Taller, tougher foe topples Holy Names

Jaguars fight hard, but ultimately fall to defending state champ Florida High.

Published February 22, 2007

LAKELAND - The last shot of Gianna Messina's high school career flew off her fingertips with one minute remaining Wednesday at the Lakeland Center - and bounced off the rim.

It was a 3-pointer, one the Academy of the Holy Names guard thought was "dead on," and that would have cut Tallahassee Florida High's lead to 12.

Instead, as it was for much of the Class 3A semifinal, Florida High grabbed the rebound, raced back and made a layup.

Seconds later Academy coach Casey Higgins hollered to her team, "Don't foul!"

Seconds after that it was over: Florida High 74, Academy 55.

For Academy it was an end to a stellar four-year run led by Gianna and her identical 5-foot-6 twin Catriana, who helped lead the Jaguars to a 27-4 record this season and an average of almost 25 wins the previous three years.

None of which was lost on Higgins.

"When they came to the program I was excited because I saw all the potential they had," Higgins said. "A lot of times I was a little harder on them than the other girls but that was only because I expected so much more from them.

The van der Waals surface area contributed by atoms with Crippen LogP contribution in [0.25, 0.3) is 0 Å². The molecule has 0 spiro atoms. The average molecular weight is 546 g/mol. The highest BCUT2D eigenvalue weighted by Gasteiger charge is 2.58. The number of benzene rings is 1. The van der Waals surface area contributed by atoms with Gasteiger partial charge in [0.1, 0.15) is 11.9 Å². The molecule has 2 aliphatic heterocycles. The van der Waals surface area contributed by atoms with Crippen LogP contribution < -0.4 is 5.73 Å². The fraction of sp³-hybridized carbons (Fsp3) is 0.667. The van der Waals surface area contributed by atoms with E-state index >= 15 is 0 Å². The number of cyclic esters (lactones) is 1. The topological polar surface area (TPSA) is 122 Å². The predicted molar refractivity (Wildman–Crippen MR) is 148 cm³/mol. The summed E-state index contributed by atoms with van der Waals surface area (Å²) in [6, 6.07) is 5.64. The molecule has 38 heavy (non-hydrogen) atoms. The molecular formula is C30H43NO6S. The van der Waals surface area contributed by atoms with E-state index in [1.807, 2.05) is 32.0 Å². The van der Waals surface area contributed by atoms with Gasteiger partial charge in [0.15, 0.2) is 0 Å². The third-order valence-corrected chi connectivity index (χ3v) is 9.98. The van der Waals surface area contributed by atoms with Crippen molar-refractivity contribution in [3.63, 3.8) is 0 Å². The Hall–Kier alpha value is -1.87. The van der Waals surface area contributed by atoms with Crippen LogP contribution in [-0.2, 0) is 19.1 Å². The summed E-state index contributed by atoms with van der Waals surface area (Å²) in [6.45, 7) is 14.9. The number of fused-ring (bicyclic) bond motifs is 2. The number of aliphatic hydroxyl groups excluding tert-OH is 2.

"We're going to miss them very, very much. There is no replacing them."

In the end, Gianna, who has signed with USF, totaled 2,000 career points, while Catriana, who signed with the University of Tampa, finished with more than 1,500.

The Messinas, however, will tell you it was more about working hard and leaving every ounce of effort on the court, which is what they did Wednesday.

Even though Florida High made a killing 29-12 second-quarter run that left the halftime score at 45-25, there was no quit in the Jaguars.

Ultimately, Higgins said the Jaguars, who had no starter taller than 5-7, had no answer for Florida High's inside game, namely 5-11 Varisia Raffington (signed with Alabama) and 6-foot Jayme Warner (University of Charleston). The Seminoles' post duo combined for 38 points and 16 rebounds.

The twins, meantime, combined for 34 points and 14 rebounds, but left with a great deal of respect from Florida High, the defending Class 3A state champs.

"I'm not gonna lie to you," Warner said, "the (Messinas) were good. It didn't matter if you were in their face or not, they could shoot and they could play.

"They were great players."